One of the things people love about Alexander lessons is when they experience movement and actions as feeling pretty effortless. For most of what we do in life, we unknowingly make more effort than we need to, simply because we get stuck in habitual but less efficient ways of doing things. It can be joyful to experience walking, reaching, lifting etc as being light, smooth, fluid and easy.
As well as being able to move with less effort, I’m also interested in the way that thinking can also seem less effortful. John Dewey, the great American Educationalist and Philosopher described his own experience of the transformative power of learning the Alexander Technique. This included an escape from ‘habits of mind’, enabling greater freedom and flexibility of thought. 
I’ve previously talked about the way in which we use the one word ‘thinking’ to cover all sorts of different mental activities. There are many different types of thinking and each has its own quality. Typical ways of thinking have a quality that is very focused, rapid and rather rigid. We’re actively encouraged from a young age to concentrate and to try hard when thinking, so that can easily become our norm. But we’re also capable of lighter thinking that is more open, slower and gentler.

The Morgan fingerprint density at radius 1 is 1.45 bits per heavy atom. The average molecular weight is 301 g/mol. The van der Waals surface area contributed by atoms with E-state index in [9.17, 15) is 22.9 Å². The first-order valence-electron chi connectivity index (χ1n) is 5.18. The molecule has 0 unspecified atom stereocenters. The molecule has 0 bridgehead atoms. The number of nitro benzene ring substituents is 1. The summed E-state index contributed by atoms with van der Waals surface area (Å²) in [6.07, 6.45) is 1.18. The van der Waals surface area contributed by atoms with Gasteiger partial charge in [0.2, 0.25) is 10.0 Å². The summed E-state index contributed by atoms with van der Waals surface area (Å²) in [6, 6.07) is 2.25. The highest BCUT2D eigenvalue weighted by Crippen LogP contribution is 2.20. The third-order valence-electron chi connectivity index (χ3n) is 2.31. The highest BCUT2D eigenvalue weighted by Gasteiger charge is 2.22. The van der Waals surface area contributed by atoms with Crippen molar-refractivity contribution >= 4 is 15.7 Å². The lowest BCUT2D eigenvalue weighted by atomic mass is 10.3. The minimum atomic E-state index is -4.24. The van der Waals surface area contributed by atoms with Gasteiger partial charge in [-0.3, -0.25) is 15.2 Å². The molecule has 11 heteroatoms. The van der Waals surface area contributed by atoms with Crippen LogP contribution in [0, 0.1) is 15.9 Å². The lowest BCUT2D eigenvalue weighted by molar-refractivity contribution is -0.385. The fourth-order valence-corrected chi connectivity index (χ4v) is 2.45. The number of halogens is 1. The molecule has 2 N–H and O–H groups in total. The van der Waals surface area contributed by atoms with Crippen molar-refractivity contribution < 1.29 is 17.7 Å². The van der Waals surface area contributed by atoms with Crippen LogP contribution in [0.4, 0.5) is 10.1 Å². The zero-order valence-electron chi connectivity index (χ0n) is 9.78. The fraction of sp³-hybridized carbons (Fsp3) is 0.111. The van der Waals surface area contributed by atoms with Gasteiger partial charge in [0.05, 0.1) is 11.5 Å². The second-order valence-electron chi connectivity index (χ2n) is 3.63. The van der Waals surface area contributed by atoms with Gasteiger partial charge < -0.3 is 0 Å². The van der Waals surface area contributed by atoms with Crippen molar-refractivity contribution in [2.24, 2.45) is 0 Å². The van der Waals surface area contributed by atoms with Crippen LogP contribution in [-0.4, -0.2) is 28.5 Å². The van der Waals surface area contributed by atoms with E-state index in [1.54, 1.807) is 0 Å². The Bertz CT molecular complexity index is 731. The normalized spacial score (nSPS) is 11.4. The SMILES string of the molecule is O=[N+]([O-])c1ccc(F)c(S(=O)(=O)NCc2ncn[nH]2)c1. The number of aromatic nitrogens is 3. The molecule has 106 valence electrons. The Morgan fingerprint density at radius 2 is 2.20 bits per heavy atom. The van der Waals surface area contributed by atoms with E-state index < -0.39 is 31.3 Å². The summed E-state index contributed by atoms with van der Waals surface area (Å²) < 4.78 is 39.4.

Through the Alexander Technique we can experience a re-calibration of our whole mind-body self, so that we are able to quietly and calmly observe our surroundings and ourselves, staying present and alert. This quality of thinking also tends to be less judgemental and more compassionate – we become more self-aware but not self-critical.
It reminds me of Carl Rogers: ‘When I look at a sunset, I don’t find myself saying, “soften the orange a bit on the right hand corner”. I don’t try to control a sunset. I watch with awe as it unfolds.’ 
Developing a different way of thinking takes time and practice – the sort of embodied practice that is gained through Alexander lessons, and which can seem effortless.
1. Woods, C, Williamson, M, Fox Eades, J (2018). Dewey and the Alexander Technique: Lessons in mind-body learning. In R Heilbronn, C Doddington, & R Higham (Eds.), Dewey and Education in the 21st Century (pp. 83-100). Bingley, UK: Emerald Publishing.
2. Carl R. Rogers (1995). A way of being. Mariner Books, Boston, USA.